News Feature | November 6, 2014

Oncology Trials Facing Longer Cycle Times, Report Finds

By Cyndi Root

According to a new KMR Group report, oncology trials are now taking longer to complete. KMR announced its findings in a press release, stating that late-stage oncology cycle times have increased in the last 10 years. Analysts assessed 4,100 trials from 32 companies to determine the trends in cycle times and defined trial duration as the time from Protocol Approval to Database Lock. Late-stage oncology (Phase 2 and 3) trials have seen significant increases in time duration. Compared to a decade ago, Phase 2 trials are taking a year longer and Phase 3 trials are taking up to a year and a half longer. The study found that operational aspects such as enrolling and treating have expanded by six months.

KMR Group’s extensive analysis on the oncology cycle times point to several reasons for the trend, especially in Phases 2 and 3. The significant shift has occurred due to oncology’s specific considerations, including oncology protocol complexity, biomarker search, and longer treatments, among other factors. In many trials, issues such as multiple endpoints, multiple diseases, and the increasing number of subjects play a part.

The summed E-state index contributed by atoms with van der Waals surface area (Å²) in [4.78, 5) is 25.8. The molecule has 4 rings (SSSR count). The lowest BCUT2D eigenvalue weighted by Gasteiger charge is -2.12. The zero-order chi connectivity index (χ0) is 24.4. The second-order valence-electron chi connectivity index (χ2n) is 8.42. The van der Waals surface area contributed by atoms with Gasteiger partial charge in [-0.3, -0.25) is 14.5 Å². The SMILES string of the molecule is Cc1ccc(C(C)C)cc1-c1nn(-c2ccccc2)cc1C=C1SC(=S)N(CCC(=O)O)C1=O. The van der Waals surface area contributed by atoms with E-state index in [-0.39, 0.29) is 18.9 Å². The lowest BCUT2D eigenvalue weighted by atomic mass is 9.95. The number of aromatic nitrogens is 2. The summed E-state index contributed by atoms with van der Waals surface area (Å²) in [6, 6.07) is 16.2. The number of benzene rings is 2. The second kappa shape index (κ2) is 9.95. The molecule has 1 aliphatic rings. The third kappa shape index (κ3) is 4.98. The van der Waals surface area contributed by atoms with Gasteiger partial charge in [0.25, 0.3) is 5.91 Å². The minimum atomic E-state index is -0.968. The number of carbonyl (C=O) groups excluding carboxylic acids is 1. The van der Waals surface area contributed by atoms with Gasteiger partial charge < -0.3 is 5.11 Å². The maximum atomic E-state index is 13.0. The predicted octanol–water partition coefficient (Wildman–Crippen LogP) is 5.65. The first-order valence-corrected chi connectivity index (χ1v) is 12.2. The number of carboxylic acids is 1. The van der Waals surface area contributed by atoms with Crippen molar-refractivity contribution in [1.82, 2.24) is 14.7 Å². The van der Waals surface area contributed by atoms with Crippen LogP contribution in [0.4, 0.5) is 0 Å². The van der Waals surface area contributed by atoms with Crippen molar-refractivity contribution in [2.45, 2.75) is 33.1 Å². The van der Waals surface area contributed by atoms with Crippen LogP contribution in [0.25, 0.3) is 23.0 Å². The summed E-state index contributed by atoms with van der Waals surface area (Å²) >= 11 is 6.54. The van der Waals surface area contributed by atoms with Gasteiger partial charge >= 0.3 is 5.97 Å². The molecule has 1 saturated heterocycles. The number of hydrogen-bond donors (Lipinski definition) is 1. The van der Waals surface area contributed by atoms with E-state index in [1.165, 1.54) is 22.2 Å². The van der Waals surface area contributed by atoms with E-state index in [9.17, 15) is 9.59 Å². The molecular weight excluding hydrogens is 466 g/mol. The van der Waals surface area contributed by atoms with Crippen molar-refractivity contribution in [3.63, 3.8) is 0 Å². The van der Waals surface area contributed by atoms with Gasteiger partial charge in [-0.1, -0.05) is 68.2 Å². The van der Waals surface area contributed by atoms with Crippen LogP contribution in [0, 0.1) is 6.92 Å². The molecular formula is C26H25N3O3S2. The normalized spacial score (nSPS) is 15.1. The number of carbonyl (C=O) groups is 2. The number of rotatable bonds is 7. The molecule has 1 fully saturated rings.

Authors state that while these reasons have merit, they are not the only explanations for the longer cycle times. Companies are handling trials differently in an intra-company manner that adds variability when defining an average time among companies over the years. Additionally, the way different companies handle trial processes makes a difference in the total trial time.

These operational processes provide an opportunity for companies to improve and decrease trial times. Refining the operational aspects of running clinical trials could have a substantial effect, the report authors say. In assessing operational aspects, oncology site selection, site initiation, and study startup can be improved as can oversight of facility performance.

The report highlights several improvements that industry can begin making in order to make oncology trials more efficient. Linda Martin of KMR Group, said, “The focus of these efforts is to optimize the enrollment process, with a goal of reducing cycle times and faster time to market.”